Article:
Psychologists will work with a range of employers, and as a result may have different roles and responsibilities, and a great range of competitive salaries. One of the disciplines you may be interested in is forensic psychology. This is a very important job that helps assist victims and witnesses, along with assessing crime scenes and perpetrators.
But, most important, before we get in the details of what forensic psychologists do, you need to know what you can earn as a forensic psychologist.
So, read on to find out whether or not forensic psychology is a career choice for you.
How Much Do Forensic Psychologists Make?
According to Payscale, the average annual salary for a forensic psychologist in the US is around $72,727.
At the lower end of the scale, less experienced forensic psychologists may earn up to $39,000 per year, and at the highest end of the scale, some forensic psychologists may earn upwards of $103,000 per year!
Where Do Forensic Psychologists Make The Most Money?
Forensic psychologists work in a range of settings: from courtrooms to offices, government agencies, hospitals, prisons and more.
That being said, according to job sites, the states with the highest average salaries for forensic psychologists are New Hampshire, New York, California, Massachusetts and Washington.
But when we break those salaries down further, we see that the highest salaries are found in metropolitan areas: Washington D.C, Los Angeles and Boston.
Likely, if you’re seeking the highest possible salary, you’ll end up with the federal government, who pay forensic psychologist an average salary of $85,000 per year.
What Does A Forensic Psychologist Do?
Forensic psychology is closely tied with human psychology and the criminal justice system. On a day-to-day basis forensic psychologists apply clinical specialties as well as their own research and experimentation within a legal setting.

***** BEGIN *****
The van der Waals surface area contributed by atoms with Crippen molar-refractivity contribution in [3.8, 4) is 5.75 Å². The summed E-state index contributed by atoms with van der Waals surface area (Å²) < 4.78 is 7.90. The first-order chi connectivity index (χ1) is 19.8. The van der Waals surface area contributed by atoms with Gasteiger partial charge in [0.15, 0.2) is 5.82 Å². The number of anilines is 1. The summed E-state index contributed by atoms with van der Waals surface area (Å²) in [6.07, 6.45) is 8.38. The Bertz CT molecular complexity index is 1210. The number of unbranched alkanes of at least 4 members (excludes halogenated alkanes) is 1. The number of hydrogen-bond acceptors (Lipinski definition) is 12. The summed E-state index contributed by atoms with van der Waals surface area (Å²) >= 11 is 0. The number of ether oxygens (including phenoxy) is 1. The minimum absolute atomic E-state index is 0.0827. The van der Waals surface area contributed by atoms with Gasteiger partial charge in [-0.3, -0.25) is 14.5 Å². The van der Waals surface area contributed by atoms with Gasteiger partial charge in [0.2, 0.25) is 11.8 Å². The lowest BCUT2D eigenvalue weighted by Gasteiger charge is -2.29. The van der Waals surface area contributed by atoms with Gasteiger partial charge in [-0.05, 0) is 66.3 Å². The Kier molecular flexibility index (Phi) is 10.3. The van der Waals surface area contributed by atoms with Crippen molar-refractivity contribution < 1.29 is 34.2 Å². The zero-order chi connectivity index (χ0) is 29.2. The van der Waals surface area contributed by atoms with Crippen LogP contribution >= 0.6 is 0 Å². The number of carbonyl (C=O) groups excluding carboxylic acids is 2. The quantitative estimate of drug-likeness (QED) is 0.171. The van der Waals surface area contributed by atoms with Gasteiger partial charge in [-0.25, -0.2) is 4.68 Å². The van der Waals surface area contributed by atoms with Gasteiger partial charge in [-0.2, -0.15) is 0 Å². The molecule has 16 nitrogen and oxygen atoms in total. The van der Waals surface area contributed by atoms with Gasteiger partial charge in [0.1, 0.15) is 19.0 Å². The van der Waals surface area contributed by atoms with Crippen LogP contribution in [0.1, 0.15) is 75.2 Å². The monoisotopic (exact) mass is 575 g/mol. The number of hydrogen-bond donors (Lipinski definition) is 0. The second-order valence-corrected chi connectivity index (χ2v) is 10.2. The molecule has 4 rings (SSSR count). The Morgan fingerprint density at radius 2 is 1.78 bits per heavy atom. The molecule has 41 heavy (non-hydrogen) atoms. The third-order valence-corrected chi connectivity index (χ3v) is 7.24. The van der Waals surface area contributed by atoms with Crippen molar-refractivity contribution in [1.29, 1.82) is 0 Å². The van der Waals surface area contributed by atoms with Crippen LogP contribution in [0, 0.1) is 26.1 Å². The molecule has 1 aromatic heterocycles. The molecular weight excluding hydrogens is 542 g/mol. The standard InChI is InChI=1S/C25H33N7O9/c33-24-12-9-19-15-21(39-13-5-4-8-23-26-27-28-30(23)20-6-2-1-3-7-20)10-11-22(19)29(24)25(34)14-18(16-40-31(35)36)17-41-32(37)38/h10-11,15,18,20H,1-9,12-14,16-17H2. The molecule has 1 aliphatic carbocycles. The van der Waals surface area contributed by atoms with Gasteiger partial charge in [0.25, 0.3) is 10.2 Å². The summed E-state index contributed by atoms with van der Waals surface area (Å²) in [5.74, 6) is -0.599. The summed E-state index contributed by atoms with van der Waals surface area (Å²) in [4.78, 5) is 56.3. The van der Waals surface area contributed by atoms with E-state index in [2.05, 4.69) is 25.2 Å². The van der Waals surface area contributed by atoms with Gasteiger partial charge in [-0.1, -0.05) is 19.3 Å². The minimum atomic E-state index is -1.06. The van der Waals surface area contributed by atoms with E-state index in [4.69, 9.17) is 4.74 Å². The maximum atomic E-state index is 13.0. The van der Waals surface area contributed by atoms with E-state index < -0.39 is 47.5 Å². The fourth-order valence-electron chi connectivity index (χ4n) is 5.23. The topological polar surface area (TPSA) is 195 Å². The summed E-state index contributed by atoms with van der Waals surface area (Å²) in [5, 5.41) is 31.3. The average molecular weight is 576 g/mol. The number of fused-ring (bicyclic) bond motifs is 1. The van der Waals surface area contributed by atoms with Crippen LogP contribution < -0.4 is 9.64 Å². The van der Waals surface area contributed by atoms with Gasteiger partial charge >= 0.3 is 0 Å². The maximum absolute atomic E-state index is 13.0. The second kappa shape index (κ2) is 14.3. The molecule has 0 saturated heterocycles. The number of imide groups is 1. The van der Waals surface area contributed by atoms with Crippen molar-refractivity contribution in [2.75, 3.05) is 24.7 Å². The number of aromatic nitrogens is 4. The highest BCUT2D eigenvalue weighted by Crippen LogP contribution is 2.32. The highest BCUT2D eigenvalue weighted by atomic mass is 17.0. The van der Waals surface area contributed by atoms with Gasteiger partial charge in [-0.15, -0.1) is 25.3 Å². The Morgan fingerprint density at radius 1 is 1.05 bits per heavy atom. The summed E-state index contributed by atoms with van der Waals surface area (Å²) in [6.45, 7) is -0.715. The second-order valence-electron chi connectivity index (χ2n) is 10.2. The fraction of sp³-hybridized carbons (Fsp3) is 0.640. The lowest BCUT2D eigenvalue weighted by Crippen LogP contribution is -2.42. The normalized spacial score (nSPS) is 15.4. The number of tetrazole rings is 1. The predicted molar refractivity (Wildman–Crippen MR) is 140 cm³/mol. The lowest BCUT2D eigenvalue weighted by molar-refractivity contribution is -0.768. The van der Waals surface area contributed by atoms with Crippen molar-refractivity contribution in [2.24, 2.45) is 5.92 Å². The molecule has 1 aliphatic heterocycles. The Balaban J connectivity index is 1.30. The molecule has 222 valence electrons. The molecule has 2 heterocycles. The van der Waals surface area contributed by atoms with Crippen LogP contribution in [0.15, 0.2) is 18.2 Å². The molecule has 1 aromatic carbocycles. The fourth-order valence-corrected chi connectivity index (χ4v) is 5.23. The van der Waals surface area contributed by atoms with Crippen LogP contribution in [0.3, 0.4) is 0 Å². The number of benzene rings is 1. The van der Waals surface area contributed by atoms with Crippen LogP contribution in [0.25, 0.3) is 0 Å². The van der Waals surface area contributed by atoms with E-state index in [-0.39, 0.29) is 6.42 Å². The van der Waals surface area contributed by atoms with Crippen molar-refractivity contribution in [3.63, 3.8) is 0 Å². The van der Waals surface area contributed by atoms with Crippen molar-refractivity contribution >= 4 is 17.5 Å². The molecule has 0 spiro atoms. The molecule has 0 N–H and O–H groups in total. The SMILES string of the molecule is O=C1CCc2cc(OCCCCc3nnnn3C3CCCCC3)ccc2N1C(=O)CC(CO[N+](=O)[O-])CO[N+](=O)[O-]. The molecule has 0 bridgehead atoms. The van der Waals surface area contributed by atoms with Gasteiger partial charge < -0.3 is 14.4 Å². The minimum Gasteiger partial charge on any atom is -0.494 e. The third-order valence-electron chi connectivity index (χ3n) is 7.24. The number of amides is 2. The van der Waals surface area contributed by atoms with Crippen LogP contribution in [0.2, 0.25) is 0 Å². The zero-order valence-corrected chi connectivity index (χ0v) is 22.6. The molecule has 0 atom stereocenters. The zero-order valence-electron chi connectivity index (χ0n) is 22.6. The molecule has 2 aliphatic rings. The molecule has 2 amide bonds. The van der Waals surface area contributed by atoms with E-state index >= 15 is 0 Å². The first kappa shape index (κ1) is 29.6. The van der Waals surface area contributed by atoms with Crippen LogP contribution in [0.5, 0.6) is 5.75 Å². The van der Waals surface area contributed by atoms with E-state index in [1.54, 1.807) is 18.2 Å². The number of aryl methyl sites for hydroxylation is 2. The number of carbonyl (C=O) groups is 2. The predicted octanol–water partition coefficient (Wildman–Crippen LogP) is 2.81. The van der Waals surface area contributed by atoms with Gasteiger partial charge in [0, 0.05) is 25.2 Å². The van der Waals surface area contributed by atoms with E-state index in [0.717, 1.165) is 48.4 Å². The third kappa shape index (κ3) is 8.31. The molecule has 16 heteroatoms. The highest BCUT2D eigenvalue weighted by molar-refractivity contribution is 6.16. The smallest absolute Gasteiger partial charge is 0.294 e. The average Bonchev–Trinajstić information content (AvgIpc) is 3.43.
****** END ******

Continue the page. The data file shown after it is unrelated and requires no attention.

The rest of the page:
Forensic psychologists participate in investigations, assessments, consultation, research, the creation and distribution of treatment programs, and provide expert witness testimony, if needed, in a courtroom.
A forensic psychologist may have to attend crime scenes to analyze evidence and make conclusions about a criminal’s actions and state of mind.
A forensic psychologist may evaluate mental competency for criminals for the purpose of trials, or diagnose mental conditions in those linked to criminal activity.
You may also provide counseling for victims, or perpetrators of crimes, and participate in parental and child evaluations in the case of custody issues. You would have to test clients, evaluate and provide psychological support in these cases.
What Qualifications Do You Need To Be A Forensic Psychologist?
Just like other roles in psychology, you need to earn a Bachelor’s degree, followed by a Master’s degree and a Doctoral degree in Psychology.
Many forensic psychologists also become licensed as clinical psychologists, so that would mean passing the Examination for Professional Practice in Psychology, or the EPPP.
You need to be licensed and pass all examinations and pay all fees—depending on the licensure state laws in your location.
In addition to this, the American Board of Professional Psychology (ABPP) offers certification in forensic psychology.
Is Forensic Psychology A Good Career?
Forensic psychologists are in high demand, so much so that the demand is higher than the supply, so forensic psychology can be lucrative. According to the Bureau of Labor Statistics (BLS), the demand for forensic psychologists will grow around 8% in the coming years.
However, it should be noted that the situations forensic psychologists work are often stressful. The job can be grueling, both physically and mentally, especially when working as an expert witness.
The good news is that forensic psychologists can earn around $72,000 on average per year, depending on where you work and in what setting.